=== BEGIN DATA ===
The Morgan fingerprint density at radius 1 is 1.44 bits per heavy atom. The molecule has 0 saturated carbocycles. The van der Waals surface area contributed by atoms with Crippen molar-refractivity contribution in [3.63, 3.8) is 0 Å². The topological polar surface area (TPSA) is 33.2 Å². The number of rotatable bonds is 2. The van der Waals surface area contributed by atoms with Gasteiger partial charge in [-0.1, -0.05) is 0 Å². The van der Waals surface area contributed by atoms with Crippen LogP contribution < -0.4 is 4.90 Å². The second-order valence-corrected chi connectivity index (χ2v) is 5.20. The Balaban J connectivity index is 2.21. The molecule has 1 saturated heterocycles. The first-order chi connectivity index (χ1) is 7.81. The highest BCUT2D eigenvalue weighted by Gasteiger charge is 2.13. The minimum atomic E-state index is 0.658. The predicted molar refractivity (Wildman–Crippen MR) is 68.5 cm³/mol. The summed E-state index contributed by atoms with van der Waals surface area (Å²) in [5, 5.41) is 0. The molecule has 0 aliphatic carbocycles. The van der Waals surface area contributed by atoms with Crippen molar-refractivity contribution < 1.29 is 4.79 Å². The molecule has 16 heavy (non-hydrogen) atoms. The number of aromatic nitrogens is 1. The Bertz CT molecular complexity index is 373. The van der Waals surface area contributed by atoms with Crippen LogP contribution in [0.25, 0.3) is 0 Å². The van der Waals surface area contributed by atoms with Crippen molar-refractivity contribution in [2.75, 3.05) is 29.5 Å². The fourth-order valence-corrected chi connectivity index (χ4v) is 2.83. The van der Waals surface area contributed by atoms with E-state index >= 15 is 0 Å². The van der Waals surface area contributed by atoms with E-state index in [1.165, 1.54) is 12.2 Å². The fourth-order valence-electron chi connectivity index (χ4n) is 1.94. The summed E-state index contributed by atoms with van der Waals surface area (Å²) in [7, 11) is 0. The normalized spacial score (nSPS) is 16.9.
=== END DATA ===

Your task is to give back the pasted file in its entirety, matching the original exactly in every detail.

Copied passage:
The Morgan fingerprint density at radius 1 is 1.44 bits per heavy atom. The molecule has 0 saturated carbocycles. The van der Waals surface area contributed by atoms with Crippen molar-refractivity contribution in [3.63, 3.8) is 0 Å². The topological polar surface area (TPSA) is 33.2 Å². The number of rotatable bonds is 2. The van der Waals surface area contributed by atoms with Gasteiger partial charge in [-0.1, -0.05) is 0 Å². The van der Waals surface area contributed by atoms with Crippen LogP contribution < -0.4 is 4.90 Å². The second-order valence-corrected chi connectivity index (χ2v) is 5.20. The Balaban J connectivity index is 2.21. The molecule has 1 saturated heterocycles. The first-order chi connectivity index (χ1) is 7.81. The highest BCUT2D eigenvalue weighted by Gasteiger charge is 2.13. The minimum atomic E-state index is 0.658. The predicted molar refractivity (Wildman–Crippen MR) is 68.5 cm³/mol. The summed E-state index contributed by atoms with van der Waals surface area (Å²) in [5, 5.41) is 0. The molecule has 0 aliphatic carbocycles. The van der Waals surface area contributed by atoms with Crippen molar-refractivity contribution < 1.29 is 4.79 Å². The molecule has 16 heavy (non-hydrogen) atoms. The number of aromatic nitrogens is 1. The Bertz CT molecular complexity index is 373. The van der Waals surface area contributed by atoms with Crippen LogP contribution in [0.25, 0.3) is 0 Å². The van der Waals surface area contributed by atoms with Crippen molar-refractivity contribution in [2.75, 3.05) is 29.5 Å². The fourth-order valence-corrected chi connectivity index (χ4v) is 2.83. The van der Waals surface area contributed by atoms with E-state index >= 15 is 0 Å². The van der Waals surface area contributed by atoms with E-state index in [1.165, 1.54) is 12.2 Å². The fourth-order valence-electron chi connectivity index (χ4n) is 1.94. The summed E-state index contributed by atoms with van der Waals surface area (Å²) in [7, 11) is 0. The normalized spacial score (nSPS) is 16.9.